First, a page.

first chapter begins with a chilling laboratory tour. Even the first paragraph seems a bit
overpowering with the nonchalant reference to the "World State." Obviously the
setting is in the future (A.F. 632); all of earth is dominated by a one-world government.
The Hatchery Directors opening remarks should by
themselves leave the reader a little perplexed. He lectures his students on the evil of
generalities, saying "Not philosophers but fretsawyers and stamp collectors compose
the backbone of society." Obviously public sentiment has changed from todays
common beliefs that philosophy is a very important undertaking.
The Director proceeds to lead the obedient
students through the lab, pointing out incubators and other technological apparatus
designed to fertilize and grow human fetuses. As the students furiously jot down what he
says, "straight from the horses mouth," the Director tells them about how
sperm and ova are removed from the human body. He points out casually, "the operation
undergone voluntarily for the good of Society, not to mention the fact that it carries a
bonus amounting to six months salary." Soon he begins to outline the Bokanovsky
Process the process by which many multiples of babies are genetically generated from
one original cell. While the Alphas and Betas, the higher castes, are kept from this
process, the lower castes of Gammas, Deltas and Epsilons are further multiplied, thereby
diluting their intelligence. This system, he brags, "is one of the major instruments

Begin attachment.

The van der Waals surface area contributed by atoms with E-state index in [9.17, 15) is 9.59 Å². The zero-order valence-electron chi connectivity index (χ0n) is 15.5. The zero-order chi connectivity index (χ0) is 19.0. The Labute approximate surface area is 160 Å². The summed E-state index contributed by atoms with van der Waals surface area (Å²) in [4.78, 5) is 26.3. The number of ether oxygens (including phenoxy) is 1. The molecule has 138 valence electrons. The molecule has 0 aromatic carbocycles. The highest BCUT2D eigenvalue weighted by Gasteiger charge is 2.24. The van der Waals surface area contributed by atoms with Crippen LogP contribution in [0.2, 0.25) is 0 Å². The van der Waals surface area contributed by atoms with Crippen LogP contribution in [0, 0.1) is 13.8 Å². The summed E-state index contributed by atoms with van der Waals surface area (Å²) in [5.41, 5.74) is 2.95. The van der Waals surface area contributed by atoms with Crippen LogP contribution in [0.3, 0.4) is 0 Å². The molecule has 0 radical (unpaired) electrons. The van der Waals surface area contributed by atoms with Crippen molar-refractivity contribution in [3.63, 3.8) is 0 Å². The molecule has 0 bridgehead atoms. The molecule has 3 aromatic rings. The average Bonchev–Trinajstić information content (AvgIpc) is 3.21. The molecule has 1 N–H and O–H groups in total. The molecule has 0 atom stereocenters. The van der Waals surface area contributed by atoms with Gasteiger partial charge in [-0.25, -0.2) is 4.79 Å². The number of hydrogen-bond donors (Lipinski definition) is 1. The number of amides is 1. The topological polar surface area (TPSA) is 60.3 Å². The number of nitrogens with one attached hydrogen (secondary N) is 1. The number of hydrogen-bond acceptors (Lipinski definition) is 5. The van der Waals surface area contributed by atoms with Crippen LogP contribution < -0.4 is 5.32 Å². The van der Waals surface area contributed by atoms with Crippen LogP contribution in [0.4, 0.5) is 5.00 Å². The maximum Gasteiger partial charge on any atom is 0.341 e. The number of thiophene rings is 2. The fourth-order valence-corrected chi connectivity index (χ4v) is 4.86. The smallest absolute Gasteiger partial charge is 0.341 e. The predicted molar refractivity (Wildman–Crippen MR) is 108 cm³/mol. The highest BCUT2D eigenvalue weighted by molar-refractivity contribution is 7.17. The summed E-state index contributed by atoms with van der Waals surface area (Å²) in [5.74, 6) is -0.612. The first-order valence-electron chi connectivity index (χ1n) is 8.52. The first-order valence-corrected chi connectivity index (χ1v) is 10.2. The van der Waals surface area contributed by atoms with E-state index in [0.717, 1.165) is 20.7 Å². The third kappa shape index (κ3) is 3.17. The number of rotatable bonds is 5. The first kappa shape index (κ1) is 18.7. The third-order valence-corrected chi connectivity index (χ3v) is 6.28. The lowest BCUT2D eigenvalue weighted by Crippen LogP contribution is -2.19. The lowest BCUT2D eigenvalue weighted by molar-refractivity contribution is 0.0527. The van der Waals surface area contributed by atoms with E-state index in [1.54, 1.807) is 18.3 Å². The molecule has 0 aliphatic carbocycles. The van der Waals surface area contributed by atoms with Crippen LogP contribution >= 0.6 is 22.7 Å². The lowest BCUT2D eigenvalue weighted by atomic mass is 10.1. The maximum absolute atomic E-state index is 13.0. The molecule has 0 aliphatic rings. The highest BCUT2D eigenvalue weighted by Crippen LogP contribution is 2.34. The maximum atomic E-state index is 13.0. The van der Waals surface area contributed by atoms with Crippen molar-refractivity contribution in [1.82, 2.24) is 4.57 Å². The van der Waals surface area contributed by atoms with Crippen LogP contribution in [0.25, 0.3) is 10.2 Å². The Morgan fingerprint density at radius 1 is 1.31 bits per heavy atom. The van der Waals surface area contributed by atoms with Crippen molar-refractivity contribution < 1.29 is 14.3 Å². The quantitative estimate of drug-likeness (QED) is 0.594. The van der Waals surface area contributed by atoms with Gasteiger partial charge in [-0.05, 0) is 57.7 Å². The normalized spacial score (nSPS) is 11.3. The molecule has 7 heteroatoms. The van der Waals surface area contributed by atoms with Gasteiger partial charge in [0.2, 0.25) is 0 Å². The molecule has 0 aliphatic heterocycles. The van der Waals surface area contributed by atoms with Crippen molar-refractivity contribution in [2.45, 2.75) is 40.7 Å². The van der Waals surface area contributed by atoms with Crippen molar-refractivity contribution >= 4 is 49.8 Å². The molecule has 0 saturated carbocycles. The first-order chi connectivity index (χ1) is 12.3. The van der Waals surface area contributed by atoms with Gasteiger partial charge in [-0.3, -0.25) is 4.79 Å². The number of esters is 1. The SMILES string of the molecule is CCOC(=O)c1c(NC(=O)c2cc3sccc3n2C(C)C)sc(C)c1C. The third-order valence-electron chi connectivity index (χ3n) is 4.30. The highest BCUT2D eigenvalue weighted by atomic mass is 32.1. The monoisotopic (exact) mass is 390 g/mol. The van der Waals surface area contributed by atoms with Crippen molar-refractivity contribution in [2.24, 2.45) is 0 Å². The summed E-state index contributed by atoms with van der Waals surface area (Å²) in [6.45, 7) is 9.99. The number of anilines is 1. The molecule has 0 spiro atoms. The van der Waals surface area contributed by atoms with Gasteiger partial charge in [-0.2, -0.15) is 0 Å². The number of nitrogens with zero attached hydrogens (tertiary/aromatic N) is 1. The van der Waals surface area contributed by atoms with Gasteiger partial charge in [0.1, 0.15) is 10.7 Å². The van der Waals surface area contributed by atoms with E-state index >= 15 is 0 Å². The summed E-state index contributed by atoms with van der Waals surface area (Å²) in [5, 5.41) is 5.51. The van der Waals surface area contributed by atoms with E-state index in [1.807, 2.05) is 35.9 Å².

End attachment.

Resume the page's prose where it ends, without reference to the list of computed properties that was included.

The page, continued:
of social stability." He and another man even seem to joke about having a friendly
competition with other regions of the world for the most organisms hatched from a single
ovary. Obviously there is strict population control through the centralized government.
Even the "specimens" gender is predetermined.
There is also a caste system. Some of the
embryos are purposefully given oxygen shortages to deliver them mental birth defects.
These specimens, the Deltas and Epsilons, will do manual labor while the Alphas and Betas
have leadership positions. "In Epsilons," Mr. Foster points out, "we
dont need human intelligence."
Next there is conditioning. Many of the
embryos are made to like the heat by conditioning them with cold temperatures. Its
evident that the people have no freedom, but must submit to the will of the World
Controllers. The Director adds, "All conditioning aims at that: making people like
their unescapable social destiny." Obviously this system has far surpassed communism
and any other totalitarian-like societies for ultimate power. The government has used
technology and science, not threats and bribes, to control its population.